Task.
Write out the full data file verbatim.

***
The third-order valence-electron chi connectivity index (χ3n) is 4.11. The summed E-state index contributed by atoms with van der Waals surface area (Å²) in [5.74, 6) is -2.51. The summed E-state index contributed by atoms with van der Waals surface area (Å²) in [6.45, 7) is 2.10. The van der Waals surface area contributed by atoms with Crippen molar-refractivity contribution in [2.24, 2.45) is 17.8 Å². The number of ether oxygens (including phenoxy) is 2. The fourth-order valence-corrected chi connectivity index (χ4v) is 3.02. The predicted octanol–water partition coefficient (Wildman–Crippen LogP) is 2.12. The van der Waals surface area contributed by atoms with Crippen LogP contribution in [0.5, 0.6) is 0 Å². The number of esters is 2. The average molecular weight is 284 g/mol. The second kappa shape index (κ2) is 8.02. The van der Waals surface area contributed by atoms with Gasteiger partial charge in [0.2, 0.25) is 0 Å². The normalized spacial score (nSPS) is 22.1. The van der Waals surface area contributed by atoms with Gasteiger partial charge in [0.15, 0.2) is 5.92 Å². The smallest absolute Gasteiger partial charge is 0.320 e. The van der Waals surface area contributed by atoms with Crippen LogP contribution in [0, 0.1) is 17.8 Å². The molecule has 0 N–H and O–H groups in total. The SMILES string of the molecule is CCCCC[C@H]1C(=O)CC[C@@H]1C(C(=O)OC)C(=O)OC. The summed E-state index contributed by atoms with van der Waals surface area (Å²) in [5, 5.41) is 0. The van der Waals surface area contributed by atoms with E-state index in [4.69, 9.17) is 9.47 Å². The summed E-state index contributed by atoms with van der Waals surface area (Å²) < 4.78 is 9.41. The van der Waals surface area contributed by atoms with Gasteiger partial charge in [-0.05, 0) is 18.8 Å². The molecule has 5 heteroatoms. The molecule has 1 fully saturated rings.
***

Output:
The third-order valence-electron chi connectivity index (χ3n) is 4.11. The summed E-state index contributed by atoms with van der Waals surface area (Å²) in [5.74, 6) is -2.51. The summed E-state index contributed by atoms with van der Waals surface area (Å²) in [6.45, 7) is 2.10. The van der Waals surface area contributed by atoms with Crippen molar-refractivity contribution in [2.24, 2.45) is 17.8 Å². The number of ether oxygens (including phenoxy) is 2. The fourth-order valence-corrected chi connectivity index (χ4v) is 3.02. The predicted octanol–water partition coefficient (Wildman–Crippen LogP) is 2.12. The van der Waals surface area contributed by atoms with Crippen LogP contribution in [0.5, 0.6) is 0 Å². The number of esters is 2. The average molecular weight is 284 g/mol. The second kappa shape index (κ2) is 8.02. The van der Waals surface area contributed by atoms with Gasteiger partial charge in [0.2, 0.25) is 0 Å². The normalized spacial score (nSPS) is 22.1. The van der Waals surface area contributed by atoms with Gasteiger partial charge in [0.15, 0.2) is 5.92 Å². The smallest absolute Gasteiger partial charge is 0.320 e. The van der Waals surface area contributed by atoms with Crippen LogP contribution in [0, 0.1) is 17.8 Å². The molecule has 0 N–H and O–H groups in total. The SMILES string of the molecule is CCCCC[C@H]1C(=O)CC[C@@H]1C(C(=O)OC)C(=O)OC. The summed E-state index contributed by atoms with van der Waals surface area (Å²) in [5, 5.41) is 0. The van der Waals surface area contributed by atoms with E-state index in [4.69, 9.17) is 9.47 Å². The summed E-state index contributed by atoms with van der Waals surface area (Å²) < 4.78 is 9.41. The van der Waals surface area contributed by atoms with Gasteiger partial charge in [-0.05, 0) is 18.8 Å². The molecule has 5 heteroatoms. The molecule has 1 fully saturated rings.